Upcoming exciting finds

Steve O'Shea

TONMO Supporter
Staff member
Nov 19, 2002
Just posting a couple of images online of some truly remarkable squid that have been found floating off the Maldives.

Dr Shiham Adam, Director of Fisheries Research at the Marine Research Centre, Republic of Maldives, has forwarded to me several images of these squid recently found floating off the Maldives. We will be examining these specimens at the first available opportunity, but they are one of the most remarkable finds in recent years (and an order of magnitude more scarce than Architeuthis!!!!). There are many more images that we'll post online shortly. The squid are in excess of 9 feet in length!

Watch this space. We're excited!


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This is going to be fascinating, thanks for the images Steve. A couple of quick questions:

1) I'm assuming that 9 feet is the maximum recorded length for Grimalditeuthis. Just how rare is it for a specimen of this size and condition to be caught?

2) Am I correct in thinking that Grimalditeuthis has TWO pairs of fins? If so, where are the second pair, or are they just off the photographs?

3) In the 'red' photo, is that a bite mark on the flank of the dead animal?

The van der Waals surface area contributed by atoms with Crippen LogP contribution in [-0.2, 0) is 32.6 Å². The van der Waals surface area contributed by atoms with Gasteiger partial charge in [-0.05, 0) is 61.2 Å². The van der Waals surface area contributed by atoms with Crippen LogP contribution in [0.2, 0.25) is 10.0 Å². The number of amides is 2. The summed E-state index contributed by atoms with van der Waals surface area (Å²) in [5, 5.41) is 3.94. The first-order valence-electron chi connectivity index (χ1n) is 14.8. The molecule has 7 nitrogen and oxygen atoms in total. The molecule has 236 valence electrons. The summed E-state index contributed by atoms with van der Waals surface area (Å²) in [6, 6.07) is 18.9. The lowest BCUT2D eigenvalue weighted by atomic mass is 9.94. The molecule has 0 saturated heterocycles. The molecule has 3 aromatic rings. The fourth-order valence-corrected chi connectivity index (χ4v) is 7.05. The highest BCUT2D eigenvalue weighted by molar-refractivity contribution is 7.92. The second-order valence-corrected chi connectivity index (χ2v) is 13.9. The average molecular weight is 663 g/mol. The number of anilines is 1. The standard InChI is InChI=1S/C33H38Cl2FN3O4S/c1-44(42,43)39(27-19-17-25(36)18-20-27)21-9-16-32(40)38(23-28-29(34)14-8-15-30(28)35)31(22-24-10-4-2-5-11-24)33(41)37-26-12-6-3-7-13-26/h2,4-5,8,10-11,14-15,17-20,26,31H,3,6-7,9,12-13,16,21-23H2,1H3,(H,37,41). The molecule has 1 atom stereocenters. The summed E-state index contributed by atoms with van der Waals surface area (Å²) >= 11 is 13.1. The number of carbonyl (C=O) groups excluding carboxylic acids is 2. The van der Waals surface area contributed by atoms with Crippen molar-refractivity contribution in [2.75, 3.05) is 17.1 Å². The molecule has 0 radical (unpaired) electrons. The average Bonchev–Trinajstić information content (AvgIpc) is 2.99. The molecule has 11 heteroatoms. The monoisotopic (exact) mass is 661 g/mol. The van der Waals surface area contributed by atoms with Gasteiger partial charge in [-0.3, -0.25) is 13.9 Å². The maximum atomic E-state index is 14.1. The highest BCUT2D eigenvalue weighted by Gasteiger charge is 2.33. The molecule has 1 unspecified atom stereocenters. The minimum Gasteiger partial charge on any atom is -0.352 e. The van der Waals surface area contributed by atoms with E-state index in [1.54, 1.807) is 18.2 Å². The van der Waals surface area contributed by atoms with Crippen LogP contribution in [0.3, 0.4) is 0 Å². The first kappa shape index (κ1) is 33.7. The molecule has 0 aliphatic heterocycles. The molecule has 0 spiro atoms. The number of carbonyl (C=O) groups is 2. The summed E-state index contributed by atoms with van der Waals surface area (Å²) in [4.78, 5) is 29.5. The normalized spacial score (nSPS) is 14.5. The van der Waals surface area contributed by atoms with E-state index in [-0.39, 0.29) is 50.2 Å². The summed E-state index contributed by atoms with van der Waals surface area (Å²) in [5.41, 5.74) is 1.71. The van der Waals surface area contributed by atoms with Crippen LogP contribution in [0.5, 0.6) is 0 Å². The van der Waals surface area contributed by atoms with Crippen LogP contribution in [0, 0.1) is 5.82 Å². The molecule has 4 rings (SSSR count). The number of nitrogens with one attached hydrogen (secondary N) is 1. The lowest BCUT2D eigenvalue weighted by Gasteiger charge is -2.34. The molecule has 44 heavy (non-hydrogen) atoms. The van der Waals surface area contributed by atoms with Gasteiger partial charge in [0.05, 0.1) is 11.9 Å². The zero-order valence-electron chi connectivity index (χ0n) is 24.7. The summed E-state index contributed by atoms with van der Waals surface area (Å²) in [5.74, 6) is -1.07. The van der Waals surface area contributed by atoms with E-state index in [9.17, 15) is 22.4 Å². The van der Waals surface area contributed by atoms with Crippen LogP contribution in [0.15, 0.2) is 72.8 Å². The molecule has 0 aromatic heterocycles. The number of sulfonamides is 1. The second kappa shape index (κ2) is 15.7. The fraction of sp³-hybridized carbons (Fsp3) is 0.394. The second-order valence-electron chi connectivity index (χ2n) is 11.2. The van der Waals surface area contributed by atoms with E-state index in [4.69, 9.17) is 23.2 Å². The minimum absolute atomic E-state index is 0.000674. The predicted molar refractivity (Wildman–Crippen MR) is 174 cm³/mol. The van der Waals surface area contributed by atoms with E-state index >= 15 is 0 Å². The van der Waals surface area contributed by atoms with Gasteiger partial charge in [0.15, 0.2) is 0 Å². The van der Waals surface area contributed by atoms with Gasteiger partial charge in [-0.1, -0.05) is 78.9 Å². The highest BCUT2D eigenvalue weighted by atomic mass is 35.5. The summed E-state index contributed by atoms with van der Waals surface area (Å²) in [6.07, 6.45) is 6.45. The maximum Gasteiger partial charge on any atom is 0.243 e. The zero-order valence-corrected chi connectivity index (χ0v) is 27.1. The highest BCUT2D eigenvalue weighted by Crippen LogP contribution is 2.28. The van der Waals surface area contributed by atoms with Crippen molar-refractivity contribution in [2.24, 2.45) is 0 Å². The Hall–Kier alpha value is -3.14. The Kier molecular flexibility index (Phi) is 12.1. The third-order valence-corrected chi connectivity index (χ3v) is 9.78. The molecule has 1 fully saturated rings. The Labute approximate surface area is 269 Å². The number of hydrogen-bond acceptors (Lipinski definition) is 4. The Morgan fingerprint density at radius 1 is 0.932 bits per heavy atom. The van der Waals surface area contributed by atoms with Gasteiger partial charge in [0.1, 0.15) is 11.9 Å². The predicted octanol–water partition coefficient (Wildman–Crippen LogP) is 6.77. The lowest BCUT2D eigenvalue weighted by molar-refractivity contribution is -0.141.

Thanks in advance!
Question about the red one...Does the color he still had mean he was freshly dead? I know when my octos die sometimes their pigment slowly goes to white.
Hi Steve,

Great stuff. Look forward to hearing about the examinations. Can you share any details about the circumstances of the find? Were they picked up by fishermen?


I'm working on getting all of the details now (apparently a couple of hundred metres offshore the seafloor dives to several thousand metres; they were taken dead at the surface by tuna fishermen; and there are no deep-sea fisheries in the region [this is way deep]).

I've plenty more photos here, including those with the double fin. The really red one, with the 'bite' (I'm assuming that this is what it is too), was actually discarded - it was collected in Jan '05; rather sad, as it was in much better condition than the second one (in a freezer). The second one has lost the second fin (whereas it was perfect in the first one; photos to place online yet) and was collected this month.

I haven't my literature with me right now, but I'm guessing that these are the largest, if not extremely close to the largest specimens of this species thus far known. They render my 20cm specimen in collections rather pathetic.

In the event further specimens are salvaged from the sea surface they'll not be discarded; they didn't fully appreciate how rare these animals are (although they knew they were interesting enough to give us a call).

Carol, re the colour, I've had specimens of many squid that retain the red colouration long after the animals have died; I've not seen a squid turn 'white' like an octopus can. When an Archi goes white it's because the skin is abraded.

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